If people start to watch my YouTube channel more or read my blog, they may have questions about the 12 steps of Alcoholics Anonymous. Although it is not the main point of my channel/blog, it is one of the main sources.
It’s important for me to emphasize why I think it’s possible to not have a belief in a god and still get something positive and productive out of AA, recovery from substance abuse and emotional health overall.
Step 1. We admitted we were powerless over alcohol/addiction—that our lives had become unmanageable.
There is no question that, when we (addicts) have delved into the depths of addiction, our lives become unmanageable. We begin to disrupt a quality of life we may have once had. If we are young, our grades drop, we piss off our friends, we trouble our parents and siblings. When we are older, we might lose a job, lose our driver’s license, lose our spouse or significant other. Once we lose a spouse due to substance abuse via separation or divorce, we are likely to lose full custody of our children and, ultimately, our freedom.
However, the biggest problem most people have with this step is the admission one is powerless. I am torn about that phrasing. On the one hand, I don’t think there is anything wrong with admitting defeat about addiction and our inability to use substances in a healthy way. On the other hand, the desire to empower one’s self to get sober is strong and if we’re told we can’t (due to needing a god) it can crush our motivation.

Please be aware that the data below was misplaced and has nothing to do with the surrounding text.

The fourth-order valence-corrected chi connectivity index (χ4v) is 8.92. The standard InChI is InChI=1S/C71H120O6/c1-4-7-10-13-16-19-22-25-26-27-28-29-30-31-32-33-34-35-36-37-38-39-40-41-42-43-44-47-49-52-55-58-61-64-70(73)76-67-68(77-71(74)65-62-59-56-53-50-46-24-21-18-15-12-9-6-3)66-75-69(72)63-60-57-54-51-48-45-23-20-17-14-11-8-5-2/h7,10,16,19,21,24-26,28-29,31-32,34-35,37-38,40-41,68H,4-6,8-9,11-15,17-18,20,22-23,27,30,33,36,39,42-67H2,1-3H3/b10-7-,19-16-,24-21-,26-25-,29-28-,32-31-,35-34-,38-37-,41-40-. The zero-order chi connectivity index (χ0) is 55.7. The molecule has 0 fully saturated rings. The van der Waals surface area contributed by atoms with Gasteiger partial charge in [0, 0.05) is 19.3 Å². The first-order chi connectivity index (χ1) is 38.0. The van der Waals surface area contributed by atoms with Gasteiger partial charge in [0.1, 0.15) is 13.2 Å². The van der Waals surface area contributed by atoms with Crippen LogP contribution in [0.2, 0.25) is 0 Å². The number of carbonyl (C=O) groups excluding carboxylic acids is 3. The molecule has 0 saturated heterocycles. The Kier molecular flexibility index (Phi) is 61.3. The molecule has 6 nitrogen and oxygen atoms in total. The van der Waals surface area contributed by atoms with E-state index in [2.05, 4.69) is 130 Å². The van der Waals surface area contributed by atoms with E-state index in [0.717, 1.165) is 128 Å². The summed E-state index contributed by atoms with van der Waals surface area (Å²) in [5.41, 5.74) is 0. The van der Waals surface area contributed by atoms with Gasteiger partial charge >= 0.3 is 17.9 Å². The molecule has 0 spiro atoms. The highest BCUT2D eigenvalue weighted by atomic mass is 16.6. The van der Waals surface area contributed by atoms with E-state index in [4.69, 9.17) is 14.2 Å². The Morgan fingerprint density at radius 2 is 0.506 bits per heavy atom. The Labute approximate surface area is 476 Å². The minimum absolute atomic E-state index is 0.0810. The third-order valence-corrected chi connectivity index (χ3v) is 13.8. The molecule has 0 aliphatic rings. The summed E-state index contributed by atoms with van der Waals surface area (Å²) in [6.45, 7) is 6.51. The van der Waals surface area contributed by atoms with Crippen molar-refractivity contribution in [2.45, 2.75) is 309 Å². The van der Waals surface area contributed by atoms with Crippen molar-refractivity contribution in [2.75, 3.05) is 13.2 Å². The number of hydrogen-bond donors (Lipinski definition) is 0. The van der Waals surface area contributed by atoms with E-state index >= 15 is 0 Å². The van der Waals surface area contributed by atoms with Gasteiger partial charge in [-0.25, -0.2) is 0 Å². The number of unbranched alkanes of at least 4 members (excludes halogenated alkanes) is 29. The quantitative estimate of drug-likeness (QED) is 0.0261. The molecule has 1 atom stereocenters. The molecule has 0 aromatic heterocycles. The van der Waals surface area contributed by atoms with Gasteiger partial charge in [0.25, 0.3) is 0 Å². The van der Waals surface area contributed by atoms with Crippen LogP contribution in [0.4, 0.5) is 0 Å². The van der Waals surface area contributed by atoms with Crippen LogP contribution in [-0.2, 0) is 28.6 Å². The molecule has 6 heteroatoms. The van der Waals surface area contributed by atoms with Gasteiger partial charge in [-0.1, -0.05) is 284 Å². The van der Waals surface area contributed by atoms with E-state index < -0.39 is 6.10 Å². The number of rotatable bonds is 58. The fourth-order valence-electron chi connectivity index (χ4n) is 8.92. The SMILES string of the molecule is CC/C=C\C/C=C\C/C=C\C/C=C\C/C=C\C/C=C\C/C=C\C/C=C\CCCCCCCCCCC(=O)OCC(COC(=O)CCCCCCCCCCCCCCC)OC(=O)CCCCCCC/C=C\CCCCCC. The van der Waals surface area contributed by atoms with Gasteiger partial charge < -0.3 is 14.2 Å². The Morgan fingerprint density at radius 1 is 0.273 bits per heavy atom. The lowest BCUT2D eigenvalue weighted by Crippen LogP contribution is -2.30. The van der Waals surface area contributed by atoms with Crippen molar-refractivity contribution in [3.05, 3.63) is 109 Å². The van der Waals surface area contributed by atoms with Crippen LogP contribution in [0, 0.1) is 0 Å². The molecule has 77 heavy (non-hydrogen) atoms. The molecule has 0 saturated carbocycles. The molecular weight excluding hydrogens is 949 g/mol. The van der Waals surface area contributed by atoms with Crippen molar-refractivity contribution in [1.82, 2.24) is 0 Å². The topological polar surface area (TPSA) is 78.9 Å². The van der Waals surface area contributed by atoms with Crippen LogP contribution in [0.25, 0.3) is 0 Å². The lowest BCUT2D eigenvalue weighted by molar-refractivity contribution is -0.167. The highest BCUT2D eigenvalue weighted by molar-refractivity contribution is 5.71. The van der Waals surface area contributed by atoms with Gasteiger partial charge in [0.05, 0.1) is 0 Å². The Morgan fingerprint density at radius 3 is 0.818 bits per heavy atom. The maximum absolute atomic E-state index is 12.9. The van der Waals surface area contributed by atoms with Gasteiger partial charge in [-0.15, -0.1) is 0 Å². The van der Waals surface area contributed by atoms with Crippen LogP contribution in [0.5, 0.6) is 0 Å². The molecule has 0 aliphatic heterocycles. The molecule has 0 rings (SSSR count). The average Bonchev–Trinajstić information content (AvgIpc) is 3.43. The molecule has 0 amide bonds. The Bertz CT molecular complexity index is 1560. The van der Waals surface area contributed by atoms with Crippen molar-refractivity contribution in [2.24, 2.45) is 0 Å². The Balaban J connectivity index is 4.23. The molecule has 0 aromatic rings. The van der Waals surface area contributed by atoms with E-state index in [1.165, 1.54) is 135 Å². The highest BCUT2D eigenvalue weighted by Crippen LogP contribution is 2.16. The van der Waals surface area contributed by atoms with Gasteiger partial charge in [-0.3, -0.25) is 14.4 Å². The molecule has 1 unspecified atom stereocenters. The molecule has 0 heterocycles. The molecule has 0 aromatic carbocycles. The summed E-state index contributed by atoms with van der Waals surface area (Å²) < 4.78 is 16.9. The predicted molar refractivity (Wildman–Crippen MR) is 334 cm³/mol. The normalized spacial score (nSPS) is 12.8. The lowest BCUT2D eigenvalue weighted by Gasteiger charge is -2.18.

Step 2. Came to believe that a Power greater than ourselves could restore us to sanity.
From a secular standpoint, this step is entirely unnecessary. There are no substitutions, either. As difficult as it is to gain the motivation to change and create new, healthy habits, it is possible and the only way, from my atheist standpoint, to do it. If you go to jail and stay dry for a while as a result, you still haven’t addressed the real problem. If you go to rehab and stay dry for a while, most will fill you with the 12-step method. But you are still going of your own free will.
A freethinker who is a freethinker for the right reasons knows there is no magic or supernatural power at play in our lives. Therefore, all the work done in sobriety is done by the individual, even if he/she thinks a god helped. You may get help from others and you can take or leave that help but ultimately, you’ve made the choice that you are worth recovery. You must make the choice you are worth it.